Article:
As a self-employed hairstylist, I think my therapy was talking to clients on a daily basis. I would get up and write a journal entry and then let them read it. That was a very therapeutic way for me to share what I was going through, and the support I got from my clients was nothing short of amazing!
I am so fortunate that my mother quit her job and moved in with me to help cook and clean, and my father financially helped me with bills, so I could concentrate on my health and continue to work! Blessed is a word that comes to mind often.
I definitely would tell people to stay off the Internet, turn your phone off at night, and allow your body to heal. I have to repeat how important it is to make sure you see two doctors before you make a decision on your course of treatment. Even when I was told the worst news imaginable, something in my gut told me that I could beat this. Learn to trust your gut, know your body, and never, ever give up!!
I would say the most important lesson that came out of my cancer was learning how strong I truly am! I didn’t know that I have an incredibly high ability to tolerate pain and that I can handle seeing an endless stream of needles and blood. I learned that there truly are some amazing, caring people in this world. I was overwhelmed with love and support from family and friends, and hugs and smiles from total strangers at grocery stores while I was bald was an unexpected bonus. I learned that a nice gesture, a big hug, and a warm smile can go a long way.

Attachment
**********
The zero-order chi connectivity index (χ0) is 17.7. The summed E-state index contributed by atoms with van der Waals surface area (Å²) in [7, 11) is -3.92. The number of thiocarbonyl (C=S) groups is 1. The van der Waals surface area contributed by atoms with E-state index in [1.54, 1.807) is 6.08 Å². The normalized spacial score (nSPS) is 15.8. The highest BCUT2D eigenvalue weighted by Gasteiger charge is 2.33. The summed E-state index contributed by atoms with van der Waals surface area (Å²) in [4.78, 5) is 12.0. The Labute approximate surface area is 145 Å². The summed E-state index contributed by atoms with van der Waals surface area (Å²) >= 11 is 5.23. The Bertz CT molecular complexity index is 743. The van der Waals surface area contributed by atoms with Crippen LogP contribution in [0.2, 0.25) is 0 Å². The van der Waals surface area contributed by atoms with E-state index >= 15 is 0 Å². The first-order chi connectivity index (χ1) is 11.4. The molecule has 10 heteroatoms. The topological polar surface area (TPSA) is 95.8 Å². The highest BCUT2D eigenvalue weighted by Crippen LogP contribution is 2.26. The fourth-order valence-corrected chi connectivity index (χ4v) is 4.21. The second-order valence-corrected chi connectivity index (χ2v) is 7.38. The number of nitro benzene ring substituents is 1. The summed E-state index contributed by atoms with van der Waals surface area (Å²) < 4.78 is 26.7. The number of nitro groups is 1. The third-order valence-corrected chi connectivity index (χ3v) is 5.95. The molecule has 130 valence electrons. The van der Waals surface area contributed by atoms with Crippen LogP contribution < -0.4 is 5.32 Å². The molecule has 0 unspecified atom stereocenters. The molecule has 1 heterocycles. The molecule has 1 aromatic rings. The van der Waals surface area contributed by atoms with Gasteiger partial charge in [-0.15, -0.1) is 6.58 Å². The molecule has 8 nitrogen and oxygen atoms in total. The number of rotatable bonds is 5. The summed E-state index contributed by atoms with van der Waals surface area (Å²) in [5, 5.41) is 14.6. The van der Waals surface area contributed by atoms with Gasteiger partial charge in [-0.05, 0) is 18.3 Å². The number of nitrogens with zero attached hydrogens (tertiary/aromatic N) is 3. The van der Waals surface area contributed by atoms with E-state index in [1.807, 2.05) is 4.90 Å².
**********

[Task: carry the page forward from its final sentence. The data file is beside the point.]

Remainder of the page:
I have one regret from my journey. I do wish that I would have had more options on how to deal with the loss of my breast the night of my emergency surgery. My prognosis was extremely grim as my cancer had turned into stage IV, but in retrospect if I was not eligible for reconstruction, I would have like to have a double mastectomy, so I didn’t have to walk around with one breast.
I will say that Handful bras changed my life. I was headed to Vegas with a group of friends, and I needed a swimsuit top to wear in the hotel pool. I was devastated by the lack of options as I tried desperately to find one that didn’t make me look like a grandma. My girlfriend, Kristin, owns a local fitness facility, Diva Den Studio, and she said, “Why don’t you try on a Handful bra? You can swim in them.” Well right then and there, my life was changed! I have a silicone prosthetic that I wear on my right side and Handful helps hold it in, so I can swim, run, and just casually be comfortable with having to wear my prosthetic in order to balance my existing breast! Yay! Since the first time I tried it on, I have never worn anything other than a Handful bra to swim in!
I am so proud to wear my Battle Cry Pink Handful bra. It is always a reminder of my fellow survivors -- a sisterhood that no one wants to join, but for sure if you have to, it is a beautiful, strong, loyal, and loving one!